A message from our CEO

Thank you for taking the time to learn about Bexa. We’re working hard to continuously advance the sophistication of Bexa and to establish its role in the early detection of breast cancer through continued use and traditional clinical validation studies. 

Early detection is a critical factor in determining the suffering and death produced by invasive breast cancers. The best means of reducing the impact of breast cancer is an effective, annual early detection examination every year beginning at age 40. Based upon cancer incidence in younger women, African and African American women should start screening at age 35, and Arab women should start no later than age 30.   

Currently, the only widely recommended early detection examination is mammograms.  Mammograms are a very valuable technology and have saved many, many lives over time. Bexa does not aim to be a replacement for mammograms, and we never want to be confused as diminishing or challenging the importance of such a valuable technology. But here we must do a “reality check.” Globally, more than 90% of women will not have mammograms. That’s 1.3 billion women with low early detection rates that cause breast cancers to most often be diagnosed until late stages when treatment is harsh and survival is low. Integration of effective, inexpensive technologies like Bexa is an emergency.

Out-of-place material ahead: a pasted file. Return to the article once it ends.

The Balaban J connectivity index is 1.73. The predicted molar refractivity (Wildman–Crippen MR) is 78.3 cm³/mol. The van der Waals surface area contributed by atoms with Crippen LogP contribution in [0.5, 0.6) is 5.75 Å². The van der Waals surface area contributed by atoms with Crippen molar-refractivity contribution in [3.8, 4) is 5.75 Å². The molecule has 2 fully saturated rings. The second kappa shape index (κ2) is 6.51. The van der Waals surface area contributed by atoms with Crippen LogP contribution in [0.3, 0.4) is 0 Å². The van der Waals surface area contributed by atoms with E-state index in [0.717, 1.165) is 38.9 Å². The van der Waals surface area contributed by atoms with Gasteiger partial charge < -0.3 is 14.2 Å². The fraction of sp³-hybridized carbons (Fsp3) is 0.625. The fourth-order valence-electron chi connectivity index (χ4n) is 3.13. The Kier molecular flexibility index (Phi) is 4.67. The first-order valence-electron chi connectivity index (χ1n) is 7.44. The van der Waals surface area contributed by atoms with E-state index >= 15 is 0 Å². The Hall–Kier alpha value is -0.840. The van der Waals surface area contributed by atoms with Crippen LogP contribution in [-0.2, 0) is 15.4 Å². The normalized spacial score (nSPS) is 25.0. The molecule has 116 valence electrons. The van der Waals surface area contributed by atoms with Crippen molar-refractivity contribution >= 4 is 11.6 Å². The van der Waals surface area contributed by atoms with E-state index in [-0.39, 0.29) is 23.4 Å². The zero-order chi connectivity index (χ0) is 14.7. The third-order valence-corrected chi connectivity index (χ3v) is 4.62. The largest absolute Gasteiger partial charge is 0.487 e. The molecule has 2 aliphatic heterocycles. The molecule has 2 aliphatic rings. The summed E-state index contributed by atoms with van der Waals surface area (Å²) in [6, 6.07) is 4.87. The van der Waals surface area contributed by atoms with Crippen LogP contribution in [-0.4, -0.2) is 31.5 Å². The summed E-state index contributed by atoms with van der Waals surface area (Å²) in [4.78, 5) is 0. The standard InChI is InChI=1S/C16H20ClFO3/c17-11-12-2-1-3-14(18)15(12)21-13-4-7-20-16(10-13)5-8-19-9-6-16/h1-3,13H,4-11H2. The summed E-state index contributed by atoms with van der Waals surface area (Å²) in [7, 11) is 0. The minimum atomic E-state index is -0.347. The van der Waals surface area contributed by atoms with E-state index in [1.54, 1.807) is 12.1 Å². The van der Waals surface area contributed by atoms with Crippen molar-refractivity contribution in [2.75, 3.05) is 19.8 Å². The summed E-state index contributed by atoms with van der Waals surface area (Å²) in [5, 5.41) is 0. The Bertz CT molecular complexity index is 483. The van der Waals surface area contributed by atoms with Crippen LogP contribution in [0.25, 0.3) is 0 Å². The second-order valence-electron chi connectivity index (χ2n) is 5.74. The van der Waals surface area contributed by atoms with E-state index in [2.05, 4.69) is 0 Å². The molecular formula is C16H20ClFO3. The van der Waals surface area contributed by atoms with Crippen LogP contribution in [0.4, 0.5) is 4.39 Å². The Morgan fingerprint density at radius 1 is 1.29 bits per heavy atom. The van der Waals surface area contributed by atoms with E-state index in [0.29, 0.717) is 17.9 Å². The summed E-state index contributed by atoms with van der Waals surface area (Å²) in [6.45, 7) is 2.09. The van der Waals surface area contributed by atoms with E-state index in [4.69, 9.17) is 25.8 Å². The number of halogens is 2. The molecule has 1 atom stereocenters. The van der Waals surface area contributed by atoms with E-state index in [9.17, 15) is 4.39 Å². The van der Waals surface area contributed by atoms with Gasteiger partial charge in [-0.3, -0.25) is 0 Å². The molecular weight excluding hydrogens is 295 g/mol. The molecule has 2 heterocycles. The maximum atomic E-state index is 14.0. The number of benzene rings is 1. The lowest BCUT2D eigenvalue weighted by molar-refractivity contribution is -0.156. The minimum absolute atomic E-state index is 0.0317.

Low participation in current screening programs (for any reason) isn’t a “women’s problem,” it’s every society’s problem, because the impact of late-stage cancers is far broader than just cancer treatment costs. Families are destabilized, income lost, childcare is often unavailable…” everything is affected.” If there’s anything that’s made clear by experience to date, it’s that additional solutions are needed. 

We know that women are needlessly suffering and dying in the absence of innovation, and that an efficient investment in effective early detection of invasive breast cancer that is widely adopted will deliver rich rewards. 

Knowing that current screening options for the most common women’s cancer protect less than 10% of women and resisting the clinical adoption of new early detection options, is not okay. It’s not clinically, financially or morally sound. Women, wives, sisters, daughters and mothers are the foundation of every society; the only thing that is okay is to work every day to find a way to protect women from one of their greatest risks. This is our mission at Sure, Inc., and with Bexa.

Joe Peterson, MD
Chairman & CEO